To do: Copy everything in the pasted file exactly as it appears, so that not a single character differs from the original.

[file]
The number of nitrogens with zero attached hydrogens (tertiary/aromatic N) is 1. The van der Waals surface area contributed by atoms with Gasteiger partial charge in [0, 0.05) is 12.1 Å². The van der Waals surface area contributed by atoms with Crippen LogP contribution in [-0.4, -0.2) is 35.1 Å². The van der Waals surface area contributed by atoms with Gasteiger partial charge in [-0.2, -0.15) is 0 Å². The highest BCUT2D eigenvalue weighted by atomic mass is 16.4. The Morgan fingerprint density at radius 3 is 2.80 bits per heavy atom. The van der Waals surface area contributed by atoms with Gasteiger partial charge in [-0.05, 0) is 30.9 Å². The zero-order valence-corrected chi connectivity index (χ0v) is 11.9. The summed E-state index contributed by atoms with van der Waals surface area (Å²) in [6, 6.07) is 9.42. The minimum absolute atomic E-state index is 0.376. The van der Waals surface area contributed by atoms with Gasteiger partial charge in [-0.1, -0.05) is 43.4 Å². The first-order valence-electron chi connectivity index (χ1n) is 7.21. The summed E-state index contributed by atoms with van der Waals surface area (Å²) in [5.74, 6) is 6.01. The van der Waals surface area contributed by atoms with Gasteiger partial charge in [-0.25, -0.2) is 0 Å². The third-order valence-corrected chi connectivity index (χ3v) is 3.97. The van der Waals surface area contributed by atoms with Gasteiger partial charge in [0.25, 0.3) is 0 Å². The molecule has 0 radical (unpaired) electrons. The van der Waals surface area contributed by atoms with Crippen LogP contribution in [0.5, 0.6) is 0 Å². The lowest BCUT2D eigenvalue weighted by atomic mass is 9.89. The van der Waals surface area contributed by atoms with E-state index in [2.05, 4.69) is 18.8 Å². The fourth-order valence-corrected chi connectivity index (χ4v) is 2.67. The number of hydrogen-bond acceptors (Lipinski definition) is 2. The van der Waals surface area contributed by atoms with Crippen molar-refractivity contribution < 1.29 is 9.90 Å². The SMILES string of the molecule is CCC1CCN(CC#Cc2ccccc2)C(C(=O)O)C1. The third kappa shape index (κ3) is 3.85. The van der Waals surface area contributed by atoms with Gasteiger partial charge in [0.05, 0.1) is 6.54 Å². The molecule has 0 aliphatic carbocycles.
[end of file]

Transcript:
The number of nitrogens with zero attached hydrogens (tertiary/aromatic N) is 1. The van der Waals surface area contributed by atoms with Gasteiger partial charge in [0, 0.05) is 12.1 Å². The van der Waals surface area contributed by atoms with Crippen LogP contribution in [-0.4, -0.2) is 35.1 Å². The van der Waals surface area contributed by atoms with Gasteiger partial charge in [-0.2, -0.15) is 0 Å². The highest BCUT2D eigenvalue weighted by atomic mass is 16.4. The Morgan fingerprint density at radius 3 is 2.80 bits per heavy atom. The van der Waals surface area contributed by atoms with Gasteiger partial charge in [-0.05, 0) is 30.9 Å². The zero-order valence-corrected chi connectivity index (χ0v) is 11.9. The summed E-state index contributed by atoms with van der Waals surface area (Å²) in [6, 6.07) is 9.42. The minimum absolute atomic E-state index is 0.376. The van der Waals surface area contributed by atoms with Gasteiger partial charge in [-0.1, -0.05) is 43.4 Å². The first-order valence-electron chi connectivity index (χ1n) is 7.21. The summed E-state index contributed by atoms with van der Waals surface area (Å²) in [5.74, 6) is 6.01. The van der Waals surface area contributed by atoms with Gasteiger partial charge in [-0.25, -0.2) is 0 Å². The third-order valence-corrected chi connectivity index (χ3v) is 3.97. The van der Waals surface area contributed by atoms with Gasteiger partial charge in [0.25, 0.3) is 0 Å². The molecule has 0 radical (unpaired) electrons. The van der Waals surface area contributed by atoms with Crippen LogP contribution in [0.5, 0.6) is 0 Å². The lowest BCUT2D eigenvalue weighted by atomic mass is 9.89. The van der Waals surface area contributed by atoms with E-state index in [2.05, 4.69) is 18.8 Å². The fourth-order valence-corrected chi connectivity index (χ4v) is 2.67. The number of hydrogen-bond acceptors (Lipinski definition) is 2. The van der Waals surface area contributed by atoms with Crippen molar-refractivity contribution < 1.29 is 9.90 Å². The SMILES string of the molecule is CCC1CCN(CC#Cc2ccccc2)C(C(=O)O)C1. The third kappa shape index (κ3) is 3.85. The van der Waals surface area contributed by atoms with Gasteiger partial charge in [0.05, 0.1) is 6.54 Å². The molecule has 0 aliphatic carbocycles.